On The Bach Hour, the Cantata 154 traverses the emotions brought on by a missing child, the frantic search of the parents, and the joyful resolution, all in a performance by Il Gardellino.
On the program:
Schmücke dich, o liebe Seele, BWV 654 (trans. Max Reger) - Markus Becker, piano
Cantata BWV 154 Mein liebster Jesus ist verloren (translation) - Caroline Weynants, soprano; Patrick van Goethem, countertenor; Il Gardellino, Marcel Ponseele, director
Jesu, Joy of Man's Desiring, from Cantata BWV 147 (arr. Empire Brass) - Empire Brass; Douglas Major, organ (National Cathedral, Washington, D.C.)
Oboe Concerto in F, BWV 1053 - Il Gardellino, Marcel Ponseele, oboe and director
Sinfonia in D, BWV 1045 - Bach Collegium Japan, Masaaki Suzuki, conductor
Brian McCreath (BMcC): We all forget things from time to time – keys, checkbooks, that one receipt you need to finish your taxes… And our sense of relief when we find that something is usually related to the importance of what was lost.
This music from J.S. Bach’s Cantata 154 expresses the joy and relief of recovering some of what’s most important in life after it had been lost.
Lost and found, in the Cantata 154, is coming up on The Bach Hour.
Hello, I'm Brian McCreath; welcome to The Bach Hour from 99-5 WCRB, a part of WGBH Boston. There’s only one story in the various accounts of the life of Jesus in which we see him as a child. But that one story provided plenty of inspiration for Bach as he wrote cantatas for the weeks immediately following Christmas.
Among them is the Cantata No. 154, Mein liebster Jesus ist verloren, or “My beloved Jesus is missing.” That title alone gives you a sense of the drama embedded in the cantata, and you can find a translation for that piece at Classical WCRB dot org, where you can also hear this program again on-demand. Again, that’s at Classical WCRB dot org.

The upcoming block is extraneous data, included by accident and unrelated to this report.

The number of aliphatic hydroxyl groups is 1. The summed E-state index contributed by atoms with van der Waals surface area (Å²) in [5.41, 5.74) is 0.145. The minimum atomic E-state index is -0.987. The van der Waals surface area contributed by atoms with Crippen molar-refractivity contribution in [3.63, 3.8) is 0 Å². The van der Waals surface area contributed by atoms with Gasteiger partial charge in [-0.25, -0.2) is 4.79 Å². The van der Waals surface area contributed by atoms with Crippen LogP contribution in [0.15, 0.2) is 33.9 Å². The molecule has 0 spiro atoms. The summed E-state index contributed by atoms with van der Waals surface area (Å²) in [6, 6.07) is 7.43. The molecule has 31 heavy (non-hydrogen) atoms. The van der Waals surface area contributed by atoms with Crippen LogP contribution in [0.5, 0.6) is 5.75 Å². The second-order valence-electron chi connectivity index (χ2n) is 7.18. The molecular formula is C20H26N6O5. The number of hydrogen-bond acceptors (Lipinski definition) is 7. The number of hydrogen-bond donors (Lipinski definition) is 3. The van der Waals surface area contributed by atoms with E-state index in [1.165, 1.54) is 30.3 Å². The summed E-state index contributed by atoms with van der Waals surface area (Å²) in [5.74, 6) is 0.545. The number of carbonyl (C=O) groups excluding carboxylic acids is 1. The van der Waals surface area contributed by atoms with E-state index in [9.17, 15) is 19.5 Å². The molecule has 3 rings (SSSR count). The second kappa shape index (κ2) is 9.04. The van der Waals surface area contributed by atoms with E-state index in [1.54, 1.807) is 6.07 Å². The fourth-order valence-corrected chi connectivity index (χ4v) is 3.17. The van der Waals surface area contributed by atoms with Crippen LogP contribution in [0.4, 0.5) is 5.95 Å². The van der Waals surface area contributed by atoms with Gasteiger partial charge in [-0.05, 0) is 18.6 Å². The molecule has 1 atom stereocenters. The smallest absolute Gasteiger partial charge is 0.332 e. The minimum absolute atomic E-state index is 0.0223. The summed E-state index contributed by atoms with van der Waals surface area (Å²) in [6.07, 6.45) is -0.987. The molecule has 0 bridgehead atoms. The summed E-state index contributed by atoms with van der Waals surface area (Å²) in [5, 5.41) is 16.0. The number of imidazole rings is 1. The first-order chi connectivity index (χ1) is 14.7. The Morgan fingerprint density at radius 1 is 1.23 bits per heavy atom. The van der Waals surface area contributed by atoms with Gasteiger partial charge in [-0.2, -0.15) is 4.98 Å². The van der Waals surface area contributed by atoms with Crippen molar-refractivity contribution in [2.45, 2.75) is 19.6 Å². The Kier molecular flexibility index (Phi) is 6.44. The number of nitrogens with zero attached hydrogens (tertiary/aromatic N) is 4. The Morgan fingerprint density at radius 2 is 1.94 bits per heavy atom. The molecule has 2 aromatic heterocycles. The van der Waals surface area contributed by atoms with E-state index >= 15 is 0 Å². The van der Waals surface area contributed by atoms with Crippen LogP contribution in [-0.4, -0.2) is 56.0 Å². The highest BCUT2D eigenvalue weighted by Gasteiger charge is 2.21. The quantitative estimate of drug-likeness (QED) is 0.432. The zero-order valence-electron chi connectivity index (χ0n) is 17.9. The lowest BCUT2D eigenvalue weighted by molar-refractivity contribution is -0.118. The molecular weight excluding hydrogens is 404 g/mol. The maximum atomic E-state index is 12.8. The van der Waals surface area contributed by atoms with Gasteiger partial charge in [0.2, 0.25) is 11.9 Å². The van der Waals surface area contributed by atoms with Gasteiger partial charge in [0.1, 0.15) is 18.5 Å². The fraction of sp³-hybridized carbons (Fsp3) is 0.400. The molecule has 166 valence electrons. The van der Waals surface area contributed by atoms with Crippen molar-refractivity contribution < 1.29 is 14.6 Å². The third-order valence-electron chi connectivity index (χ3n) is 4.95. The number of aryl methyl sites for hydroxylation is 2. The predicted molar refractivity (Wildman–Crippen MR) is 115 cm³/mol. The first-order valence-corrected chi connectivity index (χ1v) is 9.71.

Also on the program today, you’ll hear one of Bach’s concertos in a form in which we don’t usually hear it these days, but which may be the way Bach originally wrote it. It’s a reminder of Bach’s constant re-generation of musical ideas to create brand new works with their own distinct personalities.
That path has been followed by countless composers since Bach’s time, and here’s one example. This is pianist Markus Becker with Max Reger’s transcription of Bach’s Schmücke dich, o liebe Seele, or “Adorn yourself, O dear soul,” here on The Bach Hour.
[MUSIC – Schmücke dich, o liebe Seele]
Pianist Markus Becker, with a transcription for piano of a piece originally for organ by J.S. Bach. That was Schmücke dich, o liebe Seele, or “Adorn yourself, O dear soul,” in a transcription by Max Reger.
Bach lived in a time of vibrant experimentation and development in opera. But he never wrote an opera himself. Whatever impulse he might have had in that arena was channeled into his cantatas, most of which were written for religious services. And for the services between the beginning of Advent – early December on the church calendar – and the beginning of the Trinity season in late spring, Bach’s raw material consisted of the stories of Jesus’s life, death, and resurrection.
There’s only one story that depicts Jesus as a boy. He’s 12 years old, and he visits Jerusalem with his parents. When it’s time to leave, his parents, Mary and Joseph, only realize once they’re travelling that Jesus isn’t with them. They return to the city only to find their boy at the temple, in deep conversation with the elders.
In his Cantata 154, Bach connects Mary and Joseph’s distress over their missing son to the feeling of an individual believer who’s lost touch with the divine. It’s an experience you hear as the piece opens with the words “My beloved Jesus is missing.”